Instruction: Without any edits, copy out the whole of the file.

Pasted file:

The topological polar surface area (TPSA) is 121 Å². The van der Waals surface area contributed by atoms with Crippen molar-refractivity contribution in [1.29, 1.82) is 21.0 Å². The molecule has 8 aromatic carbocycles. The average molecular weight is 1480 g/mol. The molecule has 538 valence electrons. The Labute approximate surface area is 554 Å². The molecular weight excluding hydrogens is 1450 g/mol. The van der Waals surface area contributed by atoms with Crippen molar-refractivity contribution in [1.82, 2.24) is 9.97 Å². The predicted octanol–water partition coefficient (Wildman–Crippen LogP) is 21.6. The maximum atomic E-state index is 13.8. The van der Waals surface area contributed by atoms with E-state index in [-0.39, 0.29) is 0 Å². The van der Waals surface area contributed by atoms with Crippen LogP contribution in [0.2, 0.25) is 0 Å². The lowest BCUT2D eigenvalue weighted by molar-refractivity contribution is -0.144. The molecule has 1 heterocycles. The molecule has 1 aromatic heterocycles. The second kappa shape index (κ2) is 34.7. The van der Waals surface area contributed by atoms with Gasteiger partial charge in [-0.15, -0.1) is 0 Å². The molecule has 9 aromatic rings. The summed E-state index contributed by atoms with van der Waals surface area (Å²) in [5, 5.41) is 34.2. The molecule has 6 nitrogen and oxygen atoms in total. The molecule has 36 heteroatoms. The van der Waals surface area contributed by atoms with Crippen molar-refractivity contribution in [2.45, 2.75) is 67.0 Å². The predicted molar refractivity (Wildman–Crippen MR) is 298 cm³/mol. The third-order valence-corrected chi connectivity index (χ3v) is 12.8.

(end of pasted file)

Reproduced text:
The topological polar surface area (TPSA) is 121 Å². The van der Waals surface area contributed by atoms with Crippen molar-refractivity contribution in [1.29, 1.82) is 21.0 Å². The molecule has 8 aromatic carbocycles. The average molecular weight is 1480 g/mol. The molecule has 538 valence electrons. The Labute approximate surface area is 554 Å². The molecular weight excluding hydrogens is 1450 g/mol. The van der Waals surface area contributed by atoms with Crippen molar-refractivity contribution in [1.82, 2.24) is 9.97 Å². The predicted octanol–water partition coefficient (Wildman–Crippen LogP) is 21.6. The maximum atomic E-state index is 13.8. The van der Waals surface area contributed by atoms with E-state index in [-0.39, 0.29) is 0 Å². The van der Waals surface area contributed by atoms with Crippen LogP contribution in [0.2, 0.25) is 0 Å². The lowest BCUT2D eigenvalue weighted by molar-refractivity contribution is -0.144. The molecule has 1 heterocycles. The molecule has 1 aromatic heterocycles. The second kappa shape index (κ2) is 34.7. The van der Waals surface area contributed by atoms with Gasteiger partial charge in [-0.15, -0.1) is 0 Å². The molecule has 9 aromatic rings. The summed E-state index contributed by atoms with van der Waals surface area (Å²) in [5, 5.41) is 34.2. The molecule has 6 nitrogen and oxygen atoms in total. The molecule has 36 heteroatoms. The van der Waals surface area contributed by atoms with Crippen molar-refractivity contribution in [2.45, 2.75) is 67.0 Å². The predicted molar refractivity (Wildman–Crippen MR) is 298 cm³/mol. The third-order valence-corrected chi connectivity index (χ3v) is 12.8.